Fatima Sebsab descends Zerktouni Ave. in her small red taxi. In the distance she sees her next client, a very well dressed Asian woman with perfect makeup, hail her down. Sebsab pulls over to the curb and the woman leans forward to open the door of the taxi before glancing in the passenger window, then, putting her hand to her heart she shrieks, “ No! You are not a taxi driver.”
As one of only six female taxi chauffeurs in Casablanca, this type of reaction is one that Sebsab is all too used to. “Why not?” Sebsab yells from the driver's side of the taxi to the woman who is still standing shocked on the side of the road. “Why not ride with a woman?” Finally, the client is convinced and slides timidly into the back seat. “It's the first time I've s een a female chauffeur,” she says putting her hand to her mouth to hide her ner v ous giggles . “I was afraid!”
The life of a female taxi driver in Africa's third largest city also contains many happy s tories. All day, in ever y neighbor hood she drives , both men and women, when they get a glance of the lovely woman behind the taxi's wheel yell from the sidewalks or out of their car windows, “ May God protect you, Madame, good luck!” and blow her a kiss thr ugh the city streets .
She drives calmly, always aware of the rules of the road, respecting the law above all. Moreover, the other male drivers usually give her the priority, happy to extend the “ladies first” mentality to the polluted and chaotic intersections of Casablanca.“It's an exhausting profession for women,” said one young man who climbed into Sebsab's back seat. And he is right. All day on the polluted streets, the dirty , noisy air whipping past her face as she drives , the conditions are sometimes unbearable. It is particularly stressful during the rush hour when the other drivers on the road become aggressive, trying to get home in time for dinner. And then, she is constantly in contact with the public. It is inevitable that sometimes her passengers are rude, or worse. Certainly, she takes some risks. So why does she do it?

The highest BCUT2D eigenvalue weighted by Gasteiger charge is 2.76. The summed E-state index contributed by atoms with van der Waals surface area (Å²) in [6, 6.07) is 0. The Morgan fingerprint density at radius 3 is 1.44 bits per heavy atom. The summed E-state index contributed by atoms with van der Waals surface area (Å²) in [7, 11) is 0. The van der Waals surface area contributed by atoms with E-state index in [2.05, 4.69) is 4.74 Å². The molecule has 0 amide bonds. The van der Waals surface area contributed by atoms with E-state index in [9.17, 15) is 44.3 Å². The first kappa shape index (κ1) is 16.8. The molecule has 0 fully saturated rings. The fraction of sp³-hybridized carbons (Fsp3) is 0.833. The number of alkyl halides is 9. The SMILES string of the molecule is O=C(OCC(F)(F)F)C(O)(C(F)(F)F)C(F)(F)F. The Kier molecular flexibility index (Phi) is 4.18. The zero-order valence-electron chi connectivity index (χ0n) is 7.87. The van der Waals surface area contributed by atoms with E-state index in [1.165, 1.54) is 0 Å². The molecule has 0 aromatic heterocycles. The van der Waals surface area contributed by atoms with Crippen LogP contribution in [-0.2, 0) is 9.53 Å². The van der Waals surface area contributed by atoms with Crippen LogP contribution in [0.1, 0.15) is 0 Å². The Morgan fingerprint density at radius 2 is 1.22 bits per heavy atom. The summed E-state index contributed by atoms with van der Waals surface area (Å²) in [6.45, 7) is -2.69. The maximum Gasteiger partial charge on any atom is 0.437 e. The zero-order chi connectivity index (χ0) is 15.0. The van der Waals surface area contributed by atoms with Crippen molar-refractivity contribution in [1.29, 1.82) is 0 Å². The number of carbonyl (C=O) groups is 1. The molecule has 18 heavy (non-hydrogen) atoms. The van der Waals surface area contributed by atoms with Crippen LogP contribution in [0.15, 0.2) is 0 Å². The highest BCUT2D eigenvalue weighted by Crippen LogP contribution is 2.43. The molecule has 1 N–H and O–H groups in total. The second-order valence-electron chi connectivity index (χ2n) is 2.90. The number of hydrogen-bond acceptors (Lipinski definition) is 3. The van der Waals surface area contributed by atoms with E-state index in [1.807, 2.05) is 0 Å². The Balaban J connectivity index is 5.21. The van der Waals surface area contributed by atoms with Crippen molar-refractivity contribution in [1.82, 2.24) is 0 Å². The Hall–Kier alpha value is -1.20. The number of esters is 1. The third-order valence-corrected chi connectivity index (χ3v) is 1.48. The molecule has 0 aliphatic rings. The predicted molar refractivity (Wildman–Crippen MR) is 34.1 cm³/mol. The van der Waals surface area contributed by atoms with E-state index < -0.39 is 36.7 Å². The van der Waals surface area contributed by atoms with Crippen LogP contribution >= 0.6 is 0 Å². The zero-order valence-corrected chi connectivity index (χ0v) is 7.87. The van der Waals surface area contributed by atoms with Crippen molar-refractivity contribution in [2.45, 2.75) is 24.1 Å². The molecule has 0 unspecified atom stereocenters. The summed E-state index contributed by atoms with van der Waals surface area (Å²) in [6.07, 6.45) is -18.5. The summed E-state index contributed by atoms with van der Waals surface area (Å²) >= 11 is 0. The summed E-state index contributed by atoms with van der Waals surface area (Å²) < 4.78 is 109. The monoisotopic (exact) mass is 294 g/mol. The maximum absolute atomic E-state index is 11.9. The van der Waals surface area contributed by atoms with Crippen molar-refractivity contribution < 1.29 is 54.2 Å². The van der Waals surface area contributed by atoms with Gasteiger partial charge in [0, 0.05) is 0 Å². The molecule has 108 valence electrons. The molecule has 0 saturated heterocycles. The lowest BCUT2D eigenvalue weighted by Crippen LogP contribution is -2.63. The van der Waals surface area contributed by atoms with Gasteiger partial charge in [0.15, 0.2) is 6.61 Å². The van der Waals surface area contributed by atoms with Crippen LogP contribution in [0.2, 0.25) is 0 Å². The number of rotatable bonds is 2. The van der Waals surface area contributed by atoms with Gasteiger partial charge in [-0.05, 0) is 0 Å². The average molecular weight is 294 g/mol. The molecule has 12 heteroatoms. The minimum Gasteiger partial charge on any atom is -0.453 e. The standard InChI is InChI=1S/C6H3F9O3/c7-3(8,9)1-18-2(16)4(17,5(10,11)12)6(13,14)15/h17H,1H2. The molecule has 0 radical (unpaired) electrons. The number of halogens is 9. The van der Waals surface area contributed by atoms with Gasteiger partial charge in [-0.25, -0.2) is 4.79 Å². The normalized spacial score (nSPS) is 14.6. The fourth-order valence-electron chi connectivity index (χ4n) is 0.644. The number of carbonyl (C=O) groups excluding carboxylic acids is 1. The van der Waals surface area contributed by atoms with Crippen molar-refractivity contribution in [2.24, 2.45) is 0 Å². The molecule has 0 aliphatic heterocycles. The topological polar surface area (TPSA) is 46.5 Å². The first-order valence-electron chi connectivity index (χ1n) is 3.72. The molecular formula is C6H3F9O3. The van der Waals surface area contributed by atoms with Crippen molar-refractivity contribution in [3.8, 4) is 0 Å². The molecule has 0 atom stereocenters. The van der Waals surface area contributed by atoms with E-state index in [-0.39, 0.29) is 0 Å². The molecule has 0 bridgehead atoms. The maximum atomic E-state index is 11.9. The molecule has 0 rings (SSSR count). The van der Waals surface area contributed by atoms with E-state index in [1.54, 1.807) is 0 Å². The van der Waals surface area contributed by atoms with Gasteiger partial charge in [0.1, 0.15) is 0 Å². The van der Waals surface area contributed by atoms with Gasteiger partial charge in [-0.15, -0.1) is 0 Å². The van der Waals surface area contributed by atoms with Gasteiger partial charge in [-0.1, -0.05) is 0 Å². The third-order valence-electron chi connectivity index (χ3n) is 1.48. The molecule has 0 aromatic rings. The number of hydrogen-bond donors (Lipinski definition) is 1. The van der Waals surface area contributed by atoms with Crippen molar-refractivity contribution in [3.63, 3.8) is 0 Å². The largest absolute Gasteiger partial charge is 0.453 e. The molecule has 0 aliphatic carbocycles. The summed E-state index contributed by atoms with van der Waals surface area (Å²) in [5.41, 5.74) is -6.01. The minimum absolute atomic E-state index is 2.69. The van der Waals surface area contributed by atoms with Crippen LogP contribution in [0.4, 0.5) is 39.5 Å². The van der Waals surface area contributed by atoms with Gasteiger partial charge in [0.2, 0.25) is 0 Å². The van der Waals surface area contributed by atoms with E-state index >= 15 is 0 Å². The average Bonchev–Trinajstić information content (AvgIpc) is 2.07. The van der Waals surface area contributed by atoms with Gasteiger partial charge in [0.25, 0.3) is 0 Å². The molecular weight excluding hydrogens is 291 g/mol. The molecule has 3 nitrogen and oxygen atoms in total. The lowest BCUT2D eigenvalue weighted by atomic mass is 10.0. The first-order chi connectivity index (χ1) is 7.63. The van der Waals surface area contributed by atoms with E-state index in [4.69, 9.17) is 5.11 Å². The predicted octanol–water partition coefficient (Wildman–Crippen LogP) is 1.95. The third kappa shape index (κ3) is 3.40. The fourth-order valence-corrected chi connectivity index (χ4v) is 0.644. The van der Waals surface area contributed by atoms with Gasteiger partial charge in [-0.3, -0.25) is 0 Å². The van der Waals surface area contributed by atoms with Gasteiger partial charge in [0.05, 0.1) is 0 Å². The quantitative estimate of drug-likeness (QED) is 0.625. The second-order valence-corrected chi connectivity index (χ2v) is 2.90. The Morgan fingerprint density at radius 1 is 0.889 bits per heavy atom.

“It is a way to show my liberty,” said Zakia Mezzour, who is perhaps the most courageous of all the women behind the wheel. She is the only one who has chosen to drive the taxiat kebir, le grande taxi blanc, a huge white 1970's Mercedes that crams up to seven passengers who, for only three dirham each, can travel across the city.
For the last five years Zakia has made her place in the world of men as the only female driver of the big white taxi. Born in Fez in 1946 to a conservative family where her father was an Imam and her mother a house wife, Zakia was the youngest of 10 brothers and sisters and grew up doted upon and spoiled. “With a childhood like that, I gained a strong desire for freedom,” she said. “God and the Koran say that women can work as they want,” said Mezzour who prefers to drive only in the “safe” neighborhoods between Maarif, the city centre and sometimes Hay Hassani and Derb Ghalef. She has a cute photograph of a gray fluffy cat pasted onto the dashboard and a Koranic prayer swaying from the rear-view mirror. “To drive a taxi is not at all against Islam.”
"My passion is to drive,” agrees Sebsab, who is a widow and never had children. “When I drive, I forget my problems. I just work, I return home, I wash, do my daily prayers and then I relax. It is a simple life and I am content.” She works seven days a week between eight and ten hours a day to support herself and her handicapped brother who lives with her.
Creating a woman's plac e in a man's pr of es s ion has not always been easy . “In the beginning,” insists Mezzour, “I was often confronted with the arrogance of the male taxi drivers who did not accept that a woman could drive. They told me a woman's place is in the kitchen. “I was forced to file complaints with the police to show up the ignorance of these men and make it clear they would have to change their behaviour toward women who have just as much right to drive as they have.”When asked how long both women plan to continue their profession, the response is clear: “Ever y one must earn her own living, I don't have a choic e.”